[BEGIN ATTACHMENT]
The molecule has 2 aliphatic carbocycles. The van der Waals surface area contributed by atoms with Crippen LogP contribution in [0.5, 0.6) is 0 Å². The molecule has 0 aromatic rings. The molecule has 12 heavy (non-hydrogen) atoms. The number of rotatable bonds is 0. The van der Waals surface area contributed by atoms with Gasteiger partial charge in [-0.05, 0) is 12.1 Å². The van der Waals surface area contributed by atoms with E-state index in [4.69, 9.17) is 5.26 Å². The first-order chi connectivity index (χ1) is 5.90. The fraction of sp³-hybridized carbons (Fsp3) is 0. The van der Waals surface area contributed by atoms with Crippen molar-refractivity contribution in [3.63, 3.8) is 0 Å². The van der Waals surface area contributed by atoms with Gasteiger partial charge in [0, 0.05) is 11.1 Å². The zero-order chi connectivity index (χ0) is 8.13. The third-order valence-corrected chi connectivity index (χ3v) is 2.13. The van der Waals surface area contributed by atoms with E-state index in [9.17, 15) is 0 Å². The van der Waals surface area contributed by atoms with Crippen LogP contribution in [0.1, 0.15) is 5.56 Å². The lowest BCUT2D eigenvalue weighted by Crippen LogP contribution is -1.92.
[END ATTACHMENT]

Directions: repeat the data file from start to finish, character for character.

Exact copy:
The molecule has 2 aliphatic carbocycles. The van der Waals surface area contributed by atoms with Crippen LogP contribution in [0.5, 0.6) is 0 Å². The molecule has 0 aromatic rings. The molecule has 12 heavy (non-hydrogen) atoms. The number of rotatable bonds is 0. The van der Waals surface area contributed by atoms with Gasteiger partial charge in [-0.05, 0) is 12.1 Å². The van der Waals surface area contributed by atoms with E-state index in [4.69, 9.17) is 5.26 Å². The first-order chi connectivity index (χ1) is 5.90. The fraction of sp³-hybridized carbons (Fsp3) is 0. The van der Waals surface area contributed by atoms with Crippen molar-refractivity contribution in [3.63, 3.8) is 0 Å². The van der Waals surface area contributed by atoms with Gasteiger partial charge in [0, 0.05) is 11.1 Å². The zero-order chi connectivity index (χ0) is 8.13. The third-order valence-corrected chi connectivity index (χ3v) is 2.13. The van der Waals surface area contributed by atoms with E-state index in [9.17, 15) is 0 Å². The van der Waals surface area contributed by atoms with Crippen LogP contribution in [0.1, 0.15) is 5.56 Å². The lowest BCUT2D eigenvalue weighted by Crippen LogP contribution is -1.92.